Hoboken To Hollywood Santa Monica Mirror Review Con't.

For lovers of Frank Sinatra and big band music, as well as a nostalgic glimpse into the earlier challenges of shooting a television show, Hoboken to Hollywood, billed as "A Journey Through the Great American Songbook," is a musical and visual treat.

A world‐premiere guest production on stage at the Edgemar Center for the Arts, produced by Peach Reasoner, this glorious evening of music, with a sprinkling of comedic theatrics, is skillfully directed by Jeremy Aldridge who won the Los Angeles Drama Critics Circle Award for his direction of the delightful "Louis and Keely, Live at the Sahara."

The book, co‐written by Luca Ellis, Paul Litteral (musical director) and Aldridge, is the story of the behind‐the‐scenes challenges of taping a mid‐sixties television special starring Frank Sinatra, played with exquisite perfection by the matinee‐idol, gorgeous Ellis who has captured the tone, phrasing, and physical characteristics of the greatest pop voice of the last century.

As the audience files in, Paul McDonald is at the piano playing such selections as "Night and Day" setting the tone for the musical treats that await you. The cast and members of the Nelson Riddle Orchestra (the fabulous Paul Litteral Orchestra,) Jeff Markgraff as Nelson Riddle, mill about the stage, talking and kibitzing with each other as the technical components, which have fallen squarely on second assistant director Andy's shoulders, played marvelously by Pat Towne, are attended to. He gives a hilarious performance as the frantic, beleaguered techie who suddenly has to take charge and feels ill equipped to do. Throughout the "taping," Andy is in a constant state of near hysteria, slinking or crawling on the floor adjusting cords, slating the takes, holding a microphone, lying down on his side holding cue cards, or taking instructions from the trying‐to‐be patient director Dwight (Al Bernstein). Andy grows more frantic as he tries to juggle as many technical balls as he can, some with very funny failures. But don't despair, as Andy gets his magical moment that surprises the audience and leaves them cheering.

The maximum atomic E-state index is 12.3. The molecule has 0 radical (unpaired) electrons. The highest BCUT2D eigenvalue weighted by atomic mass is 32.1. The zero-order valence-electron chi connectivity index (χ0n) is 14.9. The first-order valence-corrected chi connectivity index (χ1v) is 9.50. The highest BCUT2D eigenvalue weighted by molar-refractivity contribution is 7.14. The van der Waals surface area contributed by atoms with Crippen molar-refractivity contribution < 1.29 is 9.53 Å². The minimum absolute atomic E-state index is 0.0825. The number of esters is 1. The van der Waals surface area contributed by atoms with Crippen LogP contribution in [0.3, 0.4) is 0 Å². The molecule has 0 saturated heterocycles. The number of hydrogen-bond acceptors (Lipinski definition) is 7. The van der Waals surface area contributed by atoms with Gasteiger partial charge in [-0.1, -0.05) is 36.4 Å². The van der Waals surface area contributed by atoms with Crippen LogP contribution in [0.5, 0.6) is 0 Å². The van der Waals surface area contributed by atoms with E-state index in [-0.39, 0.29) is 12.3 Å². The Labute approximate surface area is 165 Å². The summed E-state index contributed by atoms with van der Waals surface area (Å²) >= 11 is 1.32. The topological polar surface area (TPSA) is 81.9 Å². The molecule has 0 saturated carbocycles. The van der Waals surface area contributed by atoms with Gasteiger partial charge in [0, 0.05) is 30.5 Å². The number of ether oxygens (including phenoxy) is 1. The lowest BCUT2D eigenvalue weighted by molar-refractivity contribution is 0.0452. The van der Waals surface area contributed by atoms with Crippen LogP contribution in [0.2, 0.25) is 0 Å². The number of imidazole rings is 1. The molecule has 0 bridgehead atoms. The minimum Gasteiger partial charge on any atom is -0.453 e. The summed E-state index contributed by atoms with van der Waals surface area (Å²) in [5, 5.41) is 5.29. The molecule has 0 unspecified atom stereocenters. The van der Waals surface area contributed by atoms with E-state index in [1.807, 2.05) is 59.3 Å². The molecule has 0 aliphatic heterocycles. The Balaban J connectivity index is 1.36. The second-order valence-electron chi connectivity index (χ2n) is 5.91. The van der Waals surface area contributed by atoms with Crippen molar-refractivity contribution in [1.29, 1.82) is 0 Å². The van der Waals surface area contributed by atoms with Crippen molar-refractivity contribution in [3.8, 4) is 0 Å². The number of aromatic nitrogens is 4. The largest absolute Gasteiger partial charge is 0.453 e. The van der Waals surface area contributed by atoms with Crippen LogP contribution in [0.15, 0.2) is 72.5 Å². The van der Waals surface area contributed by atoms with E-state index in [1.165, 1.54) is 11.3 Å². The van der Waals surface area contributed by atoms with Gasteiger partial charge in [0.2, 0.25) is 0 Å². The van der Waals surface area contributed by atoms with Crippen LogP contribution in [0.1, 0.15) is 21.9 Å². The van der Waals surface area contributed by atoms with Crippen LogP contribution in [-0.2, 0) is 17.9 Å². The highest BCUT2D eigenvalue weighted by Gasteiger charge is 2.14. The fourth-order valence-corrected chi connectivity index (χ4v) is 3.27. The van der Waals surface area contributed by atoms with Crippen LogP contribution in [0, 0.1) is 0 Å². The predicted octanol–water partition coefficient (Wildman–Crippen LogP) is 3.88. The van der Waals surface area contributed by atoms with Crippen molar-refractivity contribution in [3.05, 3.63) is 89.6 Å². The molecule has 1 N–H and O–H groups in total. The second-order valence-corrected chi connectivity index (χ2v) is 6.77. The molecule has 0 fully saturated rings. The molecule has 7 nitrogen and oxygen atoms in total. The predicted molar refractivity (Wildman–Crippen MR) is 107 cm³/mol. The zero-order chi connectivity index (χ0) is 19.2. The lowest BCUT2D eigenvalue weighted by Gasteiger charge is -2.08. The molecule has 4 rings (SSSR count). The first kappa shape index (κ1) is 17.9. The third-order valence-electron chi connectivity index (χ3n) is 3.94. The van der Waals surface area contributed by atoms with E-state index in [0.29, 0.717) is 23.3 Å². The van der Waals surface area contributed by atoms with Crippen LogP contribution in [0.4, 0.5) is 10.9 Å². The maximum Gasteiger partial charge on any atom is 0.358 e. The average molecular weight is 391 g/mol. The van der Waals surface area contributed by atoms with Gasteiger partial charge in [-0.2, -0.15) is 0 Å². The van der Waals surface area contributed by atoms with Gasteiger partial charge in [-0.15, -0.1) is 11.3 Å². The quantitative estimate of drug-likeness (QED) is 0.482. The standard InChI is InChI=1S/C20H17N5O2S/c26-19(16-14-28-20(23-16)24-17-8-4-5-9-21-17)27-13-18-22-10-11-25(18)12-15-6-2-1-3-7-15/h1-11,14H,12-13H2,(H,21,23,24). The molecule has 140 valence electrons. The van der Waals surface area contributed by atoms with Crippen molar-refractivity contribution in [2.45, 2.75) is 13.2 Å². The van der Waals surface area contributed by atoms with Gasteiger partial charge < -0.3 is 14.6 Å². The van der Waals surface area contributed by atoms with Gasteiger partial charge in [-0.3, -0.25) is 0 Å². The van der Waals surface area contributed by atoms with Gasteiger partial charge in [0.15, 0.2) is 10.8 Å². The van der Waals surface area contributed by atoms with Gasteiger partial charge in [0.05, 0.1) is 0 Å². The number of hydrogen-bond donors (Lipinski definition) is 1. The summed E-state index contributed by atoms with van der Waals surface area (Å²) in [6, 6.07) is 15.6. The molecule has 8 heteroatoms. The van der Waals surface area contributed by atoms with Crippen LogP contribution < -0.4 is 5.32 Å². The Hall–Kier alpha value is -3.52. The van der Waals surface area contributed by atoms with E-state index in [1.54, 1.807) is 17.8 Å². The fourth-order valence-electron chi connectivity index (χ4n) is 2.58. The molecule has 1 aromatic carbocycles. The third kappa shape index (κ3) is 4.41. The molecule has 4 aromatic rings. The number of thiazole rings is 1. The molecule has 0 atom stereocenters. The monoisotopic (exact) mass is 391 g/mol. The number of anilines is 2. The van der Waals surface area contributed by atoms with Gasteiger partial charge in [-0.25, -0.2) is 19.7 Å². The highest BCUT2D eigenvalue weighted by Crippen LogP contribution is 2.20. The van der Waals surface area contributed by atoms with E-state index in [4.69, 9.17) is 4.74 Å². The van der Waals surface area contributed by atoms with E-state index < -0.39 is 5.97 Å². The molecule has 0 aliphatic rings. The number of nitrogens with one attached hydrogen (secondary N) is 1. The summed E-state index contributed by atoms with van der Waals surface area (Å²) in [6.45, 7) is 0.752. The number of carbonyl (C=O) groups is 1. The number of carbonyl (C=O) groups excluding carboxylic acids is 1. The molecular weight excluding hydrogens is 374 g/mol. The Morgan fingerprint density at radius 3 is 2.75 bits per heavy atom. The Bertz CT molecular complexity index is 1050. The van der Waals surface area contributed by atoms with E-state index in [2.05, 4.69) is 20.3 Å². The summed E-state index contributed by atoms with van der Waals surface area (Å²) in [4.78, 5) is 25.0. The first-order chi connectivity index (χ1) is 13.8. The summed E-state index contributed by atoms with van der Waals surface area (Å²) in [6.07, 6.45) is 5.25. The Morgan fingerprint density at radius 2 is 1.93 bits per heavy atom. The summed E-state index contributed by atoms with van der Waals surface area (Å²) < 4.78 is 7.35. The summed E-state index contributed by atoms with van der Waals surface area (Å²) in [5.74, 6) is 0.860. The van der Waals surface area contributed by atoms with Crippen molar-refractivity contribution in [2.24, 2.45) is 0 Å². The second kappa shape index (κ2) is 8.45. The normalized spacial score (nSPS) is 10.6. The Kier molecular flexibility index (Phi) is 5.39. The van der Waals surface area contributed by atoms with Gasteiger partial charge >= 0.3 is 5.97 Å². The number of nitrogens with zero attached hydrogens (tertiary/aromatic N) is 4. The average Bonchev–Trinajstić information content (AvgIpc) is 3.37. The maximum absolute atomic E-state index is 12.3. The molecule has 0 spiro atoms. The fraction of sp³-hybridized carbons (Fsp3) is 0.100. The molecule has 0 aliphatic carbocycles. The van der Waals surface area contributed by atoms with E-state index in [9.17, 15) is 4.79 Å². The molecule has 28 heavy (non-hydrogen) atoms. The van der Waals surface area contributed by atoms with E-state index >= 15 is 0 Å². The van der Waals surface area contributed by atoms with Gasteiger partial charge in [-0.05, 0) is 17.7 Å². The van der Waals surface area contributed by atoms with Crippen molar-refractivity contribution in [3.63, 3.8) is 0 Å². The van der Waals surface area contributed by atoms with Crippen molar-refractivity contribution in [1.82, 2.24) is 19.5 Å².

Adding to the authenticity of the evening, there are several very amusing tapings of a commercial for a "Schmimex" watch which "Takes a Licking and Keeps on. . .Telling Time. (ha ha for those of you who remember the original John Cameron Swayze Timex commercials – It Takes a Licking But Keeps on Ticking.) Chandler Hill as the announcer has the perfect deep voice and Franci Montgomery as his assistant Darlene is the appropriate "air head" demonstrator. Also included are amusing commercials for the Ford Mustang introduced in 1964 at a sticker price of $2,500.

Art Director James W. Thompson has created a wonderful, authentic set, complete with a bandstand, television cameras (sometimes a bit intrusive), and all the technical elements that would go into taping a show. Kathi O'Donohue does a nice job with the lighting design as does costume designer Jessica Olson and sound designer Ron Hitchcock.

All this said, the glue that keeps the entire production going is the velvet voice of Ellis. His 1,000 megawatts smile lights up the stage as he gives the Sinatra rendition of such standards as "Route 66," "Bye, Bye, Blackbird," "Swinging on a Star," "Almost Like Being in Love," "I've Got My Love to Keep Me Warm," "Call Me Irresponsible," "Don't Worry ‘Bout Me," "Old Black Magic," "Blue Moon," "Fly Me to the Moon," "Young at Heart," and the magical "One For My Baby," which Ellis sings at a bar with a cigarette and a drink. (Maybe use a fake cigarette?) Oh yes, there's that famous street lamp with Ellis wearing a trench coat and fedora as he walks off stage leaving a very happy audience who just experienced a thrilling walk back in musical time to revisit some of our most favorite songs.

-Reviewed By Beverly Cohn, Oct. 21, 2010 < back to reviews

Hoboken To Hollywood